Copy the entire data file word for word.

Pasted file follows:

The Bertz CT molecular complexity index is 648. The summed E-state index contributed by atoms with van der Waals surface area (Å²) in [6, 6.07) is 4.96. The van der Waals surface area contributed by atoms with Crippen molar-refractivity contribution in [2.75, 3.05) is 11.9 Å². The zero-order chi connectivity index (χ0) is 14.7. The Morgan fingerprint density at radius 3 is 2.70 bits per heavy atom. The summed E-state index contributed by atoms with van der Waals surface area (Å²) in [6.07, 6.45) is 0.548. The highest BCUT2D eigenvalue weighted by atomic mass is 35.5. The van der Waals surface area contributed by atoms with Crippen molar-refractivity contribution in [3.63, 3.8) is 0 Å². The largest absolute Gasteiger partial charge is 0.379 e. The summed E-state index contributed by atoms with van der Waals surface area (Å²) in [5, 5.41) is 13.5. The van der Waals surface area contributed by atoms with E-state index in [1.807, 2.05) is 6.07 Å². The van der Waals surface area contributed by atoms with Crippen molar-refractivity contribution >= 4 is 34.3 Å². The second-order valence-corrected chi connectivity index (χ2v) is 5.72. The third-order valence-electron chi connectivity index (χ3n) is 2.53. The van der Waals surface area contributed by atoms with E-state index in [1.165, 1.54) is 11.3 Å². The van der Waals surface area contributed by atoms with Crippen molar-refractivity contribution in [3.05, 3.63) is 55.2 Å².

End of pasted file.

The Bertz CT molecular complexity index is 648. The summed E-state index contributed by atoms with van der Waals surface area (Å²) in [6, 6.07) is 4.96. The van der Waals surface area contributed by atoms with Crippen molar-refractivity contribution in [2.75, 3.05) is 11.9 Å². The zero-order chi connectivity index (χ0) is 14.7. The Morgan fingerprint density at radius 3 is 2.70 bits per heavy atom. The summed E-state index contributed by atoms with van der Waals surface area (Å²) in [6.07, 6.45) is 0.548. The highest BCUT2D eigenvalue weighted by atomic mass is 35.5. The van der Waals surface area contributed by atoms with Crippen molar-refractivity contribution in [3.63, 3.8) is 0 Å². The largest absolute Gasteiger partial charge is 0.379 e. The summed E-state index contributed by atoms with van der Waals surface area (Å²) in [5, 5.41) is 13.5. The van der Waals surface area contributed by atoms with E-state index in [1.807, 2.05) is 6.07 Å². The van der Waals surface area contributed by atoms with Crippen molar-refractivity contribution >= 4 is 34.3 Å². The second-order valence-corrected chi connectivity index (χ2v) is 5.72. The third-order valence-electron chi connectivity index (χ3n) is 2.53. The van der Waals surface area contributed by atoms with E-state index in [1.165, 1.54) is 11.3 Å². The van der Waals surface area contributed by atoms with Crippen molar-refractivity contribution in [3.05, 3.63) is 55.2 Å².